Senator Nick Kettle (R-Coventry), whom I'd previously rated a "lean yes" on same-sex marriage, has gone on the record as a "yes."
Kettle, who hails from a conservative district, tells me he's received phone calls from "thousands" of constituents, including many Catholics who support gay nuptials.
And yet, Kettle is co-sponsoring legislation that would put the question before voters - legislation staunchly opposed by fellow same-sex marriage advocates, who say the majority shouldn't vote on the rights of a minority.
Kettle says his constituents favor a popular vote on the matter and that he's confident Rhode Islanders would approve gay nuptials. There is a precendent now, he notes: voters in four states sided with same-sex marriage supporters this fall - breaking a long streak of victories for opponents.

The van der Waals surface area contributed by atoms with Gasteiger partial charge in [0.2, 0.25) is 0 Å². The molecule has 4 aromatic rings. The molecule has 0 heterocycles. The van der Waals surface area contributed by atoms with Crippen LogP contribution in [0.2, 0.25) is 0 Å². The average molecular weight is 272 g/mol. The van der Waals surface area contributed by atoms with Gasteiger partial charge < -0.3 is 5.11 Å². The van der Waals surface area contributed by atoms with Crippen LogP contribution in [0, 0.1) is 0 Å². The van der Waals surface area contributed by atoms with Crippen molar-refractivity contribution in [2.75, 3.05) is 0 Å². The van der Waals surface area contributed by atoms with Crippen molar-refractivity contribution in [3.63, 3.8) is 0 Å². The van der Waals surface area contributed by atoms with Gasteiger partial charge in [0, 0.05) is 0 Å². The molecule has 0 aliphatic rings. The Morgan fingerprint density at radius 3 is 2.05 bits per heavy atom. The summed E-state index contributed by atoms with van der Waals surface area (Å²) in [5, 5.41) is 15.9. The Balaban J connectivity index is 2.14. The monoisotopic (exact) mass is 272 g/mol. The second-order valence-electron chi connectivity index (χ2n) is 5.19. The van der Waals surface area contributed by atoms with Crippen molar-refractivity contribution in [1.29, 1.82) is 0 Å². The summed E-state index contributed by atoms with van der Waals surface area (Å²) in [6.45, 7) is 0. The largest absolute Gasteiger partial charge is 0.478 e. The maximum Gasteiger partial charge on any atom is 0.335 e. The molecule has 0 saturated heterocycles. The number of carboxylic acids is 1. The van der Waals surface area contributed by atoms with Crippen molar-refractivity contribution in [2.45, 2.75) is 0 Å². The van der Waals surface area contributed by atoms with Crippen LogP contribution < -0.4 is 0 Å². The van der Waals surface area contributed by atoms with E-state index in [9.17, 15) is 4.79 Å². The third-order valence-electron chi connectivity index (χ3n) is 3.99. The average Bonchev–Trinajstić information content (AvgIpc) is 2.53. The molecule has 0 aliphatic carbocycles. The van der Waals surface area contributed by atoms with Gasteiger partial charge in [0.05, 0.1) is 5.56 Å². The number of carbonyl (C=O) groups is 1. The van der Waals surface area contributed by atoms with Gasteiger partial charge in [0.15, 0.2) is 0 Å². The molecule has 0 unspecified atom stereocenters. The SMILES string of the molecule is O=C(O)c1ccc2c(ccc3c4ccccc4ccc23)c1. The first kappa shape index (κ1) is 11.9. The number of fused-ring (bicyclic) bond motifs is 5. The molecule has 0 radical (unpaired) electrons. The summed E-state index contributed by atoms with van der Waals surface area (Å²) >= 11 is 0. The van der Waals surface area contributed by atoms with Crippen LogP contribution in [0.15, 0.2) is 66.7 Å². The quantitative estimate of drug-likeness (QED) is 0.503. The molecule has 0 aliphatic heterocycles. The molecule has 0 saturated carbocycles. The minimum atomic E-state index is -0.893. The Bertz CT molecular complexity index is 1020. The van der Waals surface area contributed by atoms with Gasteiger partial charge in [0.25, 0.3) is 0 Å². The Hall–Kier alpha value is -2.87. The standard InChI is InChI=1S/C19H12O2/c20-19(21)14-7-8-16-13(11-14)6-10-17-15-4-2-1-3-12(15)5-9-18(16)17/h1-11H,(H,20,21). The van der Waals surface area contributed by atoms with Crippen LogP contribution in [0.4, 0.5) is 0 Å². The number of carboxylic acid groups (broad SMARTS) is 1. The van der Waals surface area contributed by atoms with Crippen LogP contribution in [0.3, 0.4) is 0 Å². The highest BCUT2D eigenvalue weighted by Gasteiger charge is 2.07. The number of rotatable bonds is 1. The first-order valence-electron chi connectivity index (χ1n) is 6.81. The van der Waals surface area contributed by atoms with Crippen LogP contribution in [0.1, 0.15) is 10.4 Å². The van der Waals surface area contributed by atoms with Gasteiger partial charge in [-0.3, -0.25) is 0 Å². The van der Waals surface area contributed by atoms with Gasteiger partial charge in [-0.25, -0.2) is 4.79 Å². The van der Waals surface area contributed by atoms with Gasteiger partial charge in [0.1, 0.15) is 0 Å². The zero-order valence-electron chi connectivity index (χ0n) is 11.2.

Kettle, then, embodies many of the crosscurrents in a contentious, confounding gay marriage debate that has split the Senate right down the middle.
He's a Republican who favors same-sex nuptials, in a chamber run by a Democrat who opposes it; he is a "yes" vote on gay marriage who favors a legislative route rejected by many of his compatriots; he is a conservative espousing a liberal position in a conservative district.
This could be complicated.